Secaucus is home to 11 data centers due to its proximity to New York City and its more favorable costs and storm resiliency.


As of the 2014–15 NBA season, Secaucus became the official review headquarters of the NBA. All reviews of controversial calls and plays take place in the replay center. Referees consult the headquarters for guidance on the correct call. The high-tech center features over 94 HD televisions, with multiple feeds of every live NBA game.

Sports companies headquartered in Secaucus include Red Bull New York, Major League Baseball's MLB Network, National Hockey League's NHL Network, and NBA Entertainment/NBA TV (whose studios are also the site of the NBA Draft Lottery). It is also home to men's soccer team Secaucus FC, which is part of the Garden State Soccer League.

Secaucus was the headquarters of Major League Lacrosse for the first four seasons of the league. The headquarters have since moved to Boston.

Secaucus held a pre-Super Bowl "Winter Blast" party during the first weekend of February 2014 to celebrate Super Bowl XLVIII being played in New Jersey. The party featured a number of activities, including an ice skating rink. The town had planned for large crowds, even planning special court sessions in advance to handle the projected surge of potentially disruptive visitors. The turnout was much lower than expected, with Mayor Gonnelli citing the NFL's focus on activities in Manhattan aimed at visitors.


Students in pre-kindergarten through twelfth grade are educated by the Secaucus Public Schools. As of the 2020–21 school year, the district, comprised of four schools, had an enrollment of 2,229 students and 187.5 classroom teachers (on an FTE basis), for a student–teacher ratio of 11.9:1. Schools in the district (with 2020–21 enrollment data from the National Center for Education Statistics) are Millridge School / Early Learning Center serving PreK, Clarendon Elementary School with 470 students in grades K-5, Huber Street Elementary School with 635 students in grades PreK-5, Secaucus Middle School with 514 students in grades 6-8 and Secaucus High School with 594 students in grades 9-12 The athletic teams of Secaucus High School are nicknamed the "Patriots".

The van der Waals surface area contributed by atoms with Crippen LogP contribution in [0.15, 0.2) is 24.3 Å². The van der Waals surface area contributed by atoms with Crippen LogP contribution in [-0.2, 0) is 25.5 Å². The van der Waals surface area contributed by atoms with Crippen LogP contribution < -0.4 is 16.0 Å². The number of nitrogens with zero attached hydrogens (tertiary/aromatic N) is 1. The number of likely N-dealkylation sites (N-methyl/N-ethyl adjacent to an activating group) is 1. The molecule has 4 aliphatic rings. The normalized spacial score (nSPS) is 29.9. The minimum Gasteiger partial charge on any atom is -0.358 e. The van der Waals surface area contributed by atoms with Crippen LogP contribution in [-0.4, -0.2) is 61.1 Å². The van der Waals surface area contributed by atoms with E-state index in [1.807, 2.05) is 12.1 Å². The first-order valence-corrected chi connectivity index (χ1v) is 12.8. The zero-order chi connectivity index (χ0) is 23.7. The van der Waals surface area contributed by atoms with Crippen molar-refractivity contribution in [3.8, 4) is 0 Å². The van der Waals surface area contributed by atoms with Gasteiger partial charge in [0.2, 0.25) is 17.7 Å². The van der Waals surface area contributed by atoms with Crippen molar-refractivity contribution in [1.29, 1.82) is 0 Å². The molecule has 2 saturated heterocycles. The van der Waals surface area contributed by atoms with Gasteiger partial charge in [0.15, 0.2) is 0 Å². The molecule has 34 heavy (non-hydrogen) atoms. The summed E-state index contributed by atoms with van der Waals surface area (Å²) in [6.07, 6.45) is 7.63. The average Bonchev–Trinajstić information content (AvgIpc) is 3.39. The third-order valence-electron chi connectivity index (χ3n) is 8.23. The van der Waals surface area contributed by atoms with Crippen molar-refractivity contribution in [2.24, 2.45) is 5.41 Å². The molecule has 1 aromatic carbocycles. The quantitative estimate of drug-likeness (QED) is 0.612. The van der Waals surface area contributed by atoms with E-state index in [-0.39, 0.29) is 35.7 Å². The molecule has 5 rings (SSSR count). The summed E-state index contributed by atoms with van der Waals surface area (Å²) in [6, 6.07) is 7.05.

For the 2018–19 school year, the Hudson County Schools of Technology moved High Tech High School from its previous location in North Bergen to a newly built 350,000 square feet (33,000 m2) school building in Secaucus constructed at a cost of $160 million on a 22-acre (8.9 ha) site. The former building was sold to the North Bergen School District to become the new home of North Bergen High School.

Immaculate Conception School, the town's only Catholic private day school, serving grades pre-K through 8th grade, closed in 2008.

The Nicholas G. Hayek Watchmaking School, established in 2005, offers a two-year training program that prepares students to service watches.

Notable people

See also (related category): People from Secaucus, New Jersey

People who were born in, residents of, or otherwise closely associated with Secaucus include the following:(B) denotes that the person was born there.

  • Jerry Casale (1933-2019), former Major League Baseball starting pitcher for the Boston Red Sox, Los Angeles Angels and Detroit Tigers.
  • Dave Draper (1942-2021), bodybuilder.
  • Dennis Elwell (born 1945), mayor of Secaucus from 2000 until 2009, when he resigned after allegations of political corruption.
  • Paul Iacono (born 1988), actor known for the 2009 film Fame, and the TV series The Hard Times of RJ Berger.(B)
  • Anthony Impreveduto (1948–2009), served on the Town Council from 1981 to 1992 and in the New Jersey General Assembly from 1987–2004 until he was forced to resign after pleading guilty to corruption charges.
  • Louis King (born 1999), college basketball player for the Oregon Ducks.
  • Henry B. Krajewski (1912–1966), pig farmer and frequent political candidate.
  • Margarita Levieva (born 1980), actress.
  • Mark Lukasiewicz (born 1973), former MLB pitcher who played two seasons for the Anaheim Angels.
  • Blaine Morris, cast member on the MTV drama Skins.
  • Vincent Prieto (born 1960), member of the New Jersey General Assembly since 2004 who was chosen as Assembly Speaker for the 2014–2015 Legislative Session.
  • Dan Resin (1931–2010), actor known as Dr. Beeper in the film Caddyshack and as the Ty-D-Bol man in toilet cleaner commercials.
  • Ian Roberts (born 1965), founding member of the Upright Citizens Brigade improv troupe.
  • Bart Shatto, actor.
  • Seven Volpone (born 1972), entrepreneur, business executive, singer, songwriter and record producer.
  • The Wrens, indie rock band that named its 1996 album Secaucus for the town where they resided and worked for a decade.

See also